A Times Literary Supplement Book of the Year
A Washington Post Best Book of the Year

“Leaving home is perhaps the central experience of the Writer’s life. It is this enigma that informs the writer’s perspective – the restless pursuit of a way back while remaining steadfastly at a distance.”

Equal parts revelation and inspiration, these eleven essays combine a memoir of an exotic life, reflections on the art and craft of writing, and a brilliant examination of the always complex relationship between fiction and life. In Taming the Gorgon an account of translating a difficult mother into fiction becomes a poignant and hilarious meditation on the intricate knot binding mothers and daughters. In Sex with the Servants, the story of a scandal created by publication, becomes a brilliant inquiry into the porous boundary between private truth and public betrayal. Whether examining the difference between a story told and a story written or the trials and rigors of teaching writing to pay the rent, Freed surprises, instructs and entertains.

Learned, opinionated and wickedly funny, Freed tears off all fictional disguises and exposes the human being behind the artist. Destined to become a classic, Reading, Writing and Leaving home is essential reading for writers, readers, anyone engaged in literature.


“To the tiny list of necessary books for people who aspire to the writing life – ‘Mystery and Manners,’ by Flannery O’Connor, and ‘One Writer’s Beginnings,’ by Eudora Welty – must now be added Reading, Writing and Leaving Home. Like those two books, Lynn Freed’s memoir . . . has an essential quality largely lacking in the permissive, indulgent culture of the writing-school era: honesty.”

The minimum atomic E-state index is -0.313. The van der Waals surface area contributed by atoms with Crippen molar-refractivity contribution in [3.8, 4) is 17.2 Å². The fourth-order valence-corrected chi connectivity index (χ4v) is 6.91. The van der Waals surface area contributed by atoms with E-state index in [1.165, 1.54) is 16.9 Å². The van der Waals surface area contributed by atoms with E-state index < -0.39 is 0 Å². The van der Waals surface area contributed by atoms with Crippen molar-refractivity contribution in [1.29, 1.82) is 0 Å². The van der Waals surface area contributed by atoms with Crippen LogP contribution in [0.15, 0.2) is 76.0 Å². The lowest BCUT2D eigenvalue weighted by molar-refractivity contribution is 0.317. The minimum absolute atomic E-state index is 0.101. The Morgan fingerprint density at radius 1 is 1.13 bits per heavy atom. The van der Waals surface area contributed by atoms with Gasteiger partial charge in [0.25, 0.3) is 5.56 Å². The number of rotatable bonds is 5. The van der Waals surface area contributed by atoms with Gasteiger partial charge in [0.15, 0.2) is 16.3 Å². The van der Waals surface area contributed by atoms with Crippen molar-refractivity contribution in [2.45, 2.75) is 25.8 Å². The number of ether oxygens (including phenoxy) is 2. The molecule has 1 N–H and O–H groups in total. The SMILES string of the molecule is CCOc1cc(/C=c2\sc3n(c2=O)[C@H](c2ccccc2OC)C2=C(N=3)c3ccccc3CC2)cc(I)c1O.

—Jonathan Yardley, The Washington Post Book World

“Something for every writer, published or aspiring, to befriend over a period of years, a generous source of heat, heart energy and consolation . . . Lynn Freed truly does inspire.”
—San Francisco Chronicle

“This memoir of her formation as a writer is characterized by such virtuosity and rigor that the reader is tempted time and again to linger, admiring the view, retracing the shape of a sentence.”
-The New York Times Book Review

“Honesty fuels this small book from start to finish . . . Freed is incredibly funny.”
—Philadelphia Inquirer

“Distinguished by its emotional honesty and stylish prose.”
—Chicago Tribune

“This collection by novelist and short story writer Lynn Freed is subtitled Life on the Page, but it could just as accurately be subtitled What It Takes—as in, what it takes to read with attention, to write with courage, and to leave home in order to make a life that allows for the work to be done. Writing requires distance, and distance comes at a price. Whether she’s writing about selling family secrets in a novel or teaching creative writing to pay the rent, Freed speaks to the cost. In her hands, it’s not about sacrifice so much as a kind of holy subordination.”
—Lacy Crawford, Narrative Magazine

Publisher: Houghton Mifflin Harcourt (HMH) (September 5, 2005)
ISBN: 015101132X
Hardcover: 256 pages